How streams & rivers shape land & interact with forests


These illustrations were created for different projects. Upper one was part of a middleschool geology curriculum. Lower one was commissioned by Alaska Dept of Fish & Game for a publication on salmon. I’d been working on Jordan Creek [no Lingít name?], behind Sítʼ Eetí Shaanáx (Glacier Valley Elementary), and was thinking about that dynamic-&-youthful system when laying out the alternating pools and riffles so important to spawning and rearing habitat. Only later did I notice how the snakey meanders in the 2 block diagrams mirrored each other.

When we started the Landmark Trees project in 1996, it quickly became obvious that our search for giant trees was mostly a search for a special kind of stream and river deposit, called alluvium. You can approach the study of alluvial landforms and processes from the perspective of a geologist (the ‘abiotic’ angle). Or, as we did, from the perspectives of forest ecology (the ‘biotic’ angle). Given how important this globally important substrate is to forest productivity and riparian energy flow, I assumed a lot had been written about it.

I was wrong. For example, I could find nothing on why exceptionally large trees cluster where streams approach the heads of lakes. Maybe it’s because so little undeveloped alluvial surface remains throughout the world. I guess it’s up to us Southeast Alaskans!

Top: As a geologist sees alluvial landforms. Below: As a naturalist sees them.

In this section

Bishop et al study for Salmon Creek road, 1981

Environmental and cultural assessment for the proposed Salmon Creek road-pipeline development Before I began working with Dan Bishop in 1985,…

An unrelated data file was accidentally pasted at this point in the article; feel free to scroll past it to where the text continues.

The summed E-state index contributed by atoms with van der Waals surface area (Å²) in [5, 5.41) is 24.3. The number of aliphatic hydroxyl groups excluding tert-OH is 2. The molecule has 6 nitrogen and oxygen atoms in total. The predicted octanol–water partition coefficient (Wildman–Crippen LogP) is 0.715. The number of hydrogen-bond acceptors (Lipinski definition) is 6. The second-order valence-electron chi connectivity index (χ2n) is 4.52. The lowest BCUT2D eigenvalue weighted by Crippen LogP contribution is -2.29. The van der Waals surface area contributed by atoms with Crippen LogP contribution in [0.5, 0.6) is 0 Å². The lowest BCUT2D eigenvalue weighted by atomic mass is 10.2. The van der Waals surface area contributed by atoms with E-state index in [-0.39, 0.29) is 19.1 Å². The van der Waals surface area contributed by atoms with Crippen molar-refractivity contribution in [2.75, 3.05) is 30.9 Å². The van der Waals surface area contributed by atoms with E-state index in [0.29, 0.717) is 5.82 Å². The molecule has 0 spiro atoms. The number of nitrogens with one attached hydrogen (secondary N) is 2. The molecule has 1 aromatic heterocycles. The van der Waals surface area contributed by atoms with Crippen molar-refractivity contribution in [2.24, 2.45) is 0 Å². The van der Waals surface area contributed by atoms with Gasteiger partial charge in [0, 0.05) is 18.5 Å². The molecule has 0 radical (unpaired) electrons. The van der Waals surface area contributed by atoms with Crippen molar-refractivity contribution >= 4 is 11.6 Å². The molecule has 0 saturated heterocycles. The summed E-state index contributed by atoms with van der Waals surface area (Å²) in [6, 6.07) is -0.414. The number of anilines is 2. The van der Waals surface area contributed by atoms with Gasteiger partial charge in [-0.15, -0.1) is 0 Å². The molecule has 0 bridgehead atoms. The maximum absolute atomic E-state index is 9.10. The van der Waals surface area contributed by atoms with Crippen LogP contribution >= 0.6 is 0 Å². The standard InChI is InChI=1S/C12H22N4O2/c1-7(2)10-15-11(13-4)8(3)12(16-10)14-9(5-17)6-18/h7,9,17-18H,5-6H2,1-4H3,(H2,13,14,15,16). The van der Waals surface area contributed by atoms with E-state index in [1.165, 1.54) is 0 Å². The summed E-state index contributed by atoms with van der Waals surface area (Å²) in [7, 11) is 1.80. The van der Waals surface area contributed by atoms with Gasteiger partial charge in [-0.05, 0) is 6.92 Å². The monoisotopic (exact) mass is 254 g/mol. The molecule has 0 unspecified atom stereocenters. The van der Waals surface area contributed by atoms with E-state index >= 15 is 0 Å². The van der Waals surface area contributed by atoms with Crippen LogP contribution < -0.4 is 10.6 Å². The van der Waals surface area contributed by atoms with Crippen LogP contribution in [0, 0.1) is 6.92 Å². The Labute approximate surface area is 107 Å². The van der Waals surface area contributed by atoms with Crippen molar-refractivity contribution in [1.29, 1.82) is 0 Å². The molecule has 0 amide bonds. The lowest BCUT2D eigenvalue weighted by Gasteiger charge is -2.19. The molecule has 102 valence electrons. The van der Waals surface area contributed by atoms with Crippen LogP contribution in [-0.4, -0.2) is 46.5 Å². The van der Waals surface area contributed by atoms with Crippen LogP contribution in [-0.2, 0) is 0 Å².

1981 | Bishop, Mills, Jacoby and Moore | 95 pages

Fish Creek walkthrough

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2021 | Richard Carstensen, Bob Armstrong | RC-59 pages: BA vid-links

Besse-Cowee journal, 2011

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2011 | Richard Carstensen | 13 pages

Nature near the schools: Landforms

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1990 | Richard Carstensen | powerpoint & script

Digital Fish Creek

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2020 | Richard Carstensen | 2-minute slideshow

Staney Creek

Stream work documentation on Tàan, sea lion (Prince of Wales Island) The Nature Conservancy, US Forest Service, and dozens of…

2020 | Richard Carstensen | 19 minute slideshow

Exploring middle Kax̱digoowu Héen

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2019 | Richard Carstensen | 5-minute slideshow

Kaxdigoowu Héen: Three days on clear water

In 2013 I participated in a 3 day teacher’s conference called STREAM: a Pedagogy of Place. During this “place-based” conference…

2013 | Richard Carstensen | 7 pages

Montana Creek Map Series

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2013 | Richard Carstensen | 22 pages

Montana Creek brochure

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2013 | Richard Carstensen | 2 pages

Repeat photography summary report

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2005: 2nd ed, 2013 | Richard Carstensen, Kathy Hocker | 39 pages

Landmark Trees of Áak’w & T’aakú Aaní

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Reading Southeast Alaska’s landscape

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2013 | Cathy Connor|Richard Carstensen | 28 pages


Our laminated 4-fold guide to Streamwalking is the guide you’ll want in your pocket when you’re sleuthing the borders of…

2003 | Kathy Hocker & Richard Carstensen | 4-fold laminate

2011 spring newsletter: Geology and life

Connections between the living and non-living world Feature article on response of flora and fauna to geologic landforms and bedrock…

Spring 2011 | Richard Carstensen | 12 pages